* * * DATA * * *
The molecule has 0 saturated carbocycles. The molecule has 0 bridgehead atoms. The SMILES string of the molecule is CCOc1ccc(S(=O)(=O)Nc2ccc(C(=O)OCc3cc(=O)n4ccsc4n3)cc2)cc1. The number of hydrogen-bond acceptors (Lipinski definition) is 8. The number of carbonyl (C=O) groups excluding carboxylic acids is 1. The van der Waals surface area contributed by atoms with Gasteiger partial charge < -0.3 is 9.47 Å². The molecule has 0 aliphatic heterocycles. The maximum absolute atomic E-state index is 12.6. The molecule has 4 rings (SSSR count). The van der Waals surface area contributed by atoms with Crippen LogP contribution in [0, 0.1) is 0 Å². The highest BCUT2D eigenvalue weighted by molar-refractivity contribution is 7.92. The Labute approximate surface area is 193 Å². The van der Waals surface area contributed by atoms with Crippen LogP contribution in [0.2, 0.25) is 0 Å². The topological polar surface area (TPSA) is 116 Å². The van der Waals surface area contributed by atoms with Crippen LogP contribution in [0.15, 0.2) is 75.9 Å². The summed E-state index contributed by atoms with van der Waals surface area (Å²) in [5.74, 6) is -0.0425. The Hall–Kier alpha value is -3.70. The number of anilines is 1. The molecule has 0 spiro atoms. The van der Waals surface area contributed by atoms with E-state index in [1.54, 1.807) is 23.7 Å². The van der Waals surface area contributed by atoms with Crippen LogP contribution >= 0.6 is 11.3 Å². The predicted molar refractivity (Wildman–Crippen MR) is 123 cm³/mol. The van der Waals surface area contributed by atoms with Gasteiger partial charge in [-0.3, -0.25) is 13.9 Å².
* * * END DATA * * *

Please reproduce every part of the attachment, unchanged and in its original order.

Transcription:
The molecule has 0 saturated carbocycles. The molecule has 0 bridgehead atoms. The SMILES string of the molecule is CCOc1ccc(S(=O)(=O)Nc2ccc(C(=O)OCc3cc(=O)n4ccsc4n3)cc2)cc1. The number of hydrogen-bond acceptors (Lipinski definition) is 8. The number of carbonyl (C=O) groups excluding carboxylic acids is 1. The van der Waals surface area contributed by atoms with Gasteiger partial charge < -0.3 is 9.47 Å². The molecule has 0 aliphatic heterocycles. The maximum absolute atomic E-state index is 12.6. The molecule has 4 rings (SSSR count). The van der Waals surface area contributed by atoms with Crippen LogP contribution in [0, 0.1) is 0 Å². The highest BCUT2D eigenvalue weighted by molar-refractivity contribution is 7.92. The Labute approximate surface area is 193 Å². The van der Waals surface area contributed by atoms with Crippen LogP contribution in [0.2, 0.25) is 0 Å². The topological polar surface area (TPSA) is 116 Å². The van der Waals surface area contributed by atoms with Crippen LogP contribution in [0.15, 0.2) is 75.9 Å². The summed E-state index contributed by atoms with van der Waals surface area (Å²) in [5.74, 6) is -0.0425. The Hall–Kier alpha value is -3.70. The number of anilines is 1. The molecule has 0 spiro atoms. The van der Waals surface area contributed by atoms with E-state index in [1.54, 1.807) is 23.7 Å². The van der Waals surface area contributed by atoms with Crippen LogP contribution >= 0.6 is 11.3 Å². The predicted molar refractivity (Wildman–Crippen MR) is 123 cm³/mol. The van der Waals surface area contributed by atoms with Gasteiger partial charge in [-0.3, -0.25) is 13.9 Å².